The Supreme Showdown: Unravelling the Sevika Saga and Nepotism Clauses.

Date: January 08, 2024.

Court: Supreme Court of India.

Quorum: Hon’ble J. B.R. Gavai, J. Sandeep Mehta.


Background of the Case

The case revolves around the appointment of Anganwadi workers (Sevikas) in the state of Bihar. In October 2012, the District Programme Officer in Katihar published a notice for the selection of Anganwadi workers. Both Anjum Ara (the appellant) and the respondent applied for the position. Anjum Ara scored 80.60 marks, while The respondent scored 48.60 marks. Consequently, Anjum Ara was appointed as an Anganwadi Sevika on July 2, 2013.

Aggrieved by Anjum Ara’s appointment, the respondent filed a representation before the District Programme Officer, seeking cancellation of Anjum Ara’s appointment order and a direction for her own appointment. The District Programme Officer rejected her representation on November 13, 2014. The respondent then appealed to the Appellate Authority (the Court of Joint Commissioner-cum-Secretary, Regional Transport Authority, Purnea), which allowed her appeal on July 30, 2015, setting aside Anjum Ara’s appointment order.


Legal Issues

Whether Clause 4.9 of the Anganwadi Sevika Guidelines, 2011, which imposed restrictions on the appointment of persons whose family members were employed with the State Government or its organizations, is valid and constitutional under Articles 14 (right to equality) and 16 (equality of opportunity in public employment) of the Constitution of India?

Legal Provisions

The case dealt with the interpretation of Clause 4.9 of the 2011 Guidelines and its compliance with Articles 14 (right to equality) and 16 (equality of opportunity in public employment) of the Constitution of India.

Contentions of the Petitioner

Anjum Ara contended that Clause 4.9 of the 2011 Guidelines, which formed the basis for her disqualification, had been found to be in violation of Articles 14 and 16 of the Constitution by the High Court of Judicature at Patna in another case (CWJC No. 13210 of 2014). However, the learned Division Bench of the High Court ignored this fact while dismissing her appeal.

Contentions of the Respondents

The State of Bihar and The respondent asserted that Clause 4.9 of the 2011 Guidelines was a valid restriction to prevent nepotism in public employment. They argued that the High Court’s decision striking down the clause in a separate case was not binding on Anjum Ara since she did not challenge it herself. The respondents emphasized the selection process was a matter of administrative discretion where courts should not interfere unless there is a constitutional violation. They contended that setting aside Anjum Ara’s appointment in favour of the lower scoring The respondent was justified based on principles of merit and fair selection.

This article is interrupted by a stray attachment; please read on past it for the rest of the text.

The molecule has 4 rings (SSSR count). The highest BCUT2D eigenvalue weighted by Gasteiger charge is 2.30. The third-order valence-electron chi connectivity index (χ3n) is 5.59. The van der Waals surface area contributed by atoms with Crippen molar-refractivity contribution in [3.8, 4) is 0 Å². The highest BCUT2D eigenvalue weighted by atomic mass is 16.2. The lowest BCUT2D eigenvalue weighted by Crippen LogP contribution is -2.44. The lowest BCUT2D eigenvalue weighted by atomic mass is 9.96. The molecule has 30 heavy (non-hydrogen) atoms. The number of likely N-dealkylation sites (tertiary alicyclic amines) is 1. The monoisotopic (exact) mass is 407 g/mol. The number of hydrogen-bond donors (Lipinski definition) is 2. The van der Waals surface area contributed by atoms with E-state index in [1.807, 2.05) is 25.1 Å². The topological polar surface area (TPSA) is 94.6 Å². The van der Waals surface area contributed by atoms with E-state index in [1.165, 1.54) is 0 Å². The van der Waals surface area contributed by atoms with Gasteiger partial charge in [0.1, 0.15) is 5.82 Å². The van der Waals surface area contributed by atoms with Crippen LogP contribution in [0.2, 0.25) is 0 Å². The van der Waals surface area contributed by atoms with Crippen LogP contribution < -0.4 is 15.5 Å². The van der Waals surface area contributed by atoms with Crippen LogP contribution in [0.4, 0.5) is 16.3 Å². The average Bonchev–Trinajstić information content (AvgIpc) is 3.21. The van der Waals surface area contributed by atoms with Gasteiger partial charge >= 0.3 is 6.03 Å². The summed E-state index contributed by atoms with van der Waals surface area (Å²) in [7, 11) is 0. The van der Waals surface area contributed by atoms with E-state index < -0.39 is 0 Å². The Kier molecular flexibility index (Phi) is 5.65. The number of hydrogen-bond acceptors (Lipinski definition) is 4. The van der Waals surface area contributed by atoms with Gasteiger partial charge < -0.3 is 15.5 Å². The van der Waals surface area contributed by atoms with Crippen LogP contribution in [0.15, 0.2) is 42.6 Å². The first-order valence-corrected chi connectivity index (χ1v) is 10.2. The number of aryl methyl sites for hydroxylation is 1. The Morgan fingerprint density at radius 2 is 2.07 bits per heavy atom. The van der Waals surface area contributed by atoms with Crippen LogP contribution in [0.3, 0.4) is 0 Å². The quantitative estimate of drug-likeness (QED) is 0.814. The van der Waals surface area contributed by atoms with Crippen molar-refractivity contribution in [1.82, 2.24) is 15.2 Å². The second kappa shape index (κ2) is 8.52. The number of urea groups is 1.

Judgment and Analysis

The Supreme Court allowed Anjum Ara’s appeal and set aside the judgments of the learned Single Judge and the Division Bench of the High Court. The Court found that both the learned Single Judge and the Division Bench had erred in dismissing Anjum Ara’s writ petition and appeal.

The Court observed that Clause 4.9 of the 2011 Guidelines had been struck down by the High Court in CWJC No. 13210 of 2014 as violating Articles 14 and 16 of the Constitution. Once the clause was declared invalid, it ceased to exist. Therefore, it was not necessary for Anjum Ara to challenge the validity of the clause separately, as it had already been held invalid by the same High Court.

The Supreme Court held that the reasoning adopted by the learned Division Bench was unsustainable in law. When a provision has been declared unconstitutional and invalid by a court, it cannot be applied to deny someone’s rights, even if the person did not challenge the provision individually.


The Supreme Court allowed Anjum Ara’s appeal, quashed the judgments of the High Court, and directed her reinstatement forthwith. Although she would not be entitled to wages for the period she was out of employment, she would be granted continuity in service for all other purposes.

This judgment reinforces the principle that once a provision or law has been declared unconstitutional by a court, it ceases to have any legal effect, and no person can be denied their rights based on such an invalid provision. The judgment upholds the principles of equality and non-discrimination enshrined in the Constitution and ensures that individuals are not deprived of their rightful employment opportunities based on arbitrary and unconstitutional criteria.

Judgement reviewed by Maria Therese Syriac.


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